Dinosaur fossils can found rocks dating
Relative age dating also means paying attention to crosscutting relationships.Say for example that a volcanic dike, or a fault, cuts across several sedimentary layers, or maybe through another volcanic rock type.The narrower a range of time that an animal lived, the better it is as an index of a specific time.No bones about it, fossils are important age markers.On the other hand, the half-life of the isotope potassium 40 as it decays to argon is 1.26 billion years.So carbon 14 is used to date materials that aren’t that old geologically, say in the tens of thousands of years, while potassium-argon dating can be used to determine the ages of much older materials, in the millions and billions year range.
This method works because some unstable (radioactive) isotopes of some elements decay at a known rate into daughter products. Half-life simply means the amount of time it takes for half of a remaining particular isotope to decay to a daughter product. Good discussion from the US Geological Survey: geochronolgists just measure the ratio of the remaining parent atom to the amount of daughter and voila, they know how long the molecule has been hanging out decaying. So to date those, geologists look for layers like volcanic ash that might be sandwiched between the sedimentary layers, and that tend to have radioactive elements.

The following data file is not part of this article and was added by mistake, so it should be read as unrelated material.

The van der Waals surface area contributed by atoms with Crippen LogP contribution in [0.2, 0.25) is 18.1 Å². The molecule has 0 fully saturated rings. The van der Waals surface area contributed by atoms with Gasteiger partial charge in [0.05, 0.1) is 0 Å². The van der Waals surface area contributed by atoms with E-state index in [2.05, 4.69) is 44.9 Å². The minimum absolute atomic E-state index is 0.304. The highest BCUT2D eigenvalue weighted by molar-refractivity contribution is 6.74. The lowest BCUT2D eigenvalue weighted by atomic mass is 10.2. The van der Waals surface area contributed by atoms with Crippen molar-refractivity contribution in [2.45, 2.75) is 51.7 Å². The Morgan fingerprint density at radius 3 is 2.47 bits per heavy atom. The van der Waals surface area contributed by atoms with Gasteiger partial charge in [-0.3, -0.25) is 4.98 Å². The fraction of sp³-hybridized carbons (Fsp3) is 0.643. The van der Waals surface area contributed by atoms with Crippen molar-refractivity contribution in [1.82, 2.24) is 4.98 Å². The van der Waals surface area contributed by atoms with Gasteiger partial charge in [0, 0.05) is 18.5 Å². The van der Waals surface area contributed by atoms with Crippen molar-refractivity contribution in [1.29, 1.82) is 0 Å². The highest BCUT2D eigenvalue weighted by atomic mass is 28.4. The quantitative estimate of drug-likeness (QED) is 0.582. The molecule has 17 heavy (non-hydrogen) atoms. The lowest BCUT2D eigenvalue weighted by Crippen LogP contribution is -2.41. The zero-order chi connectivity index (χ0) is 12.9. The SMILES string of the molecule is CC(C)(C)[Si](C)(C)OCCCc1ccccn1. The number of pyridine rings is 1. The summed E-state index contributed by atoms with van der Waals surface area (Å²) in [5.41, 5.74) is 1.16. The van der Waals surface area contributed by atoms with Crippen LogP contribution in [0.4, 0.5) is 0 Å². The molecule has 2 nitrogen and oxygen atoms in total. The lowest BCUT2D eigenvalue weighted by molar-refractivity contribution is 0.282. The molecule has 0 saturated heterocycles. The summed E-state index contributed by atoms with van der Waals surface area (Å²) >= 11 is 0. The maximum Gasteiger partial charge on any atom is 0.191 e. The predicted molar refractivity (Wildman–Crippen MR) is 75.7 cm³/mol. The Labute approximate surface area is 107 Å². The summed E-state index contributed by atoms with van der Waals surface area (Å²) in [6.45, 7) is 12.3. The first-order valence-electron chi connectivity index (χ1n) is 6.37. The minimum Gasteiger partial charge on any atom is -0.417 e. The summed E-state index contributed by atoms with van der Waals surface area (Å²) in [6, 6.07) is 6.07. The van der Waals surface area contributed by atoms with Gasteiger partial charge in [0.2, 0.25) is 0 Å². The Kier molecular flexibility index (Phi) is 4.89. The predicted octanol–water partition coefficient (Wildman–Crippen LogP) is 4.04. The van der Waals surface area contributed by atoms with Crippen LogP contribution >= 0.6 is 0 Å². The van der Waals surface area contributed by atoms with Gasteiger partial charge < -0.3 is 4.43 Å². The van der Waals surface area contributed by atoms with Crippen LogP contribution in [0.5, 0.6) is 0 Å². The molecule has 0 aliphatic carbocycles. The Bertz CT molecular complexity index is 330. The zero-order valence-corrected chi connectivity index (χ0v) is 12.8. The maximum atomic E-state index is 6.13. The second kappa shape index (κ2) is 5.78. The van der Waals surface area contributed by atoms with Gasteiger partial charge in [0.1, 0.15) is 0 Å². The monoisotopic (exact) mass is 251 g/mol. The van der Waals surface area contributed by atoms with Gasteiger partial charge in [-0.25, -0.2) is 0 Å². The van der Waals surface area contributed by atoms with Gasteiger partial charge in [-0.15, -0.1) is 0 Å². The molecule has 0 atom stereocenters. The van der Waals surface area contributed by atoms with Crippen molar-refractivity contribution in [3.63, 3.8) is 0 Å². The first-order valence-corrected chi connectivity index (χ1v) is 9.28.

For example, which is older, the bricks in a building or the building itself?
Are there repairs or cracks in the sidewalk that came after the sidewalk was built?
We can compare the amount of radioactive elements in a rock to the amount of specific non-radioactive elements in a rock, do some math and determine how old the rock is. So, if we find a rock that has uranium in it, we can compare it to the amount of lead in the rock to find out how old the rock is.
If you have the right kind of rocks, this method is very accurate.
I also like this simple exercise, a spin-off from an activity described on the USGS site above.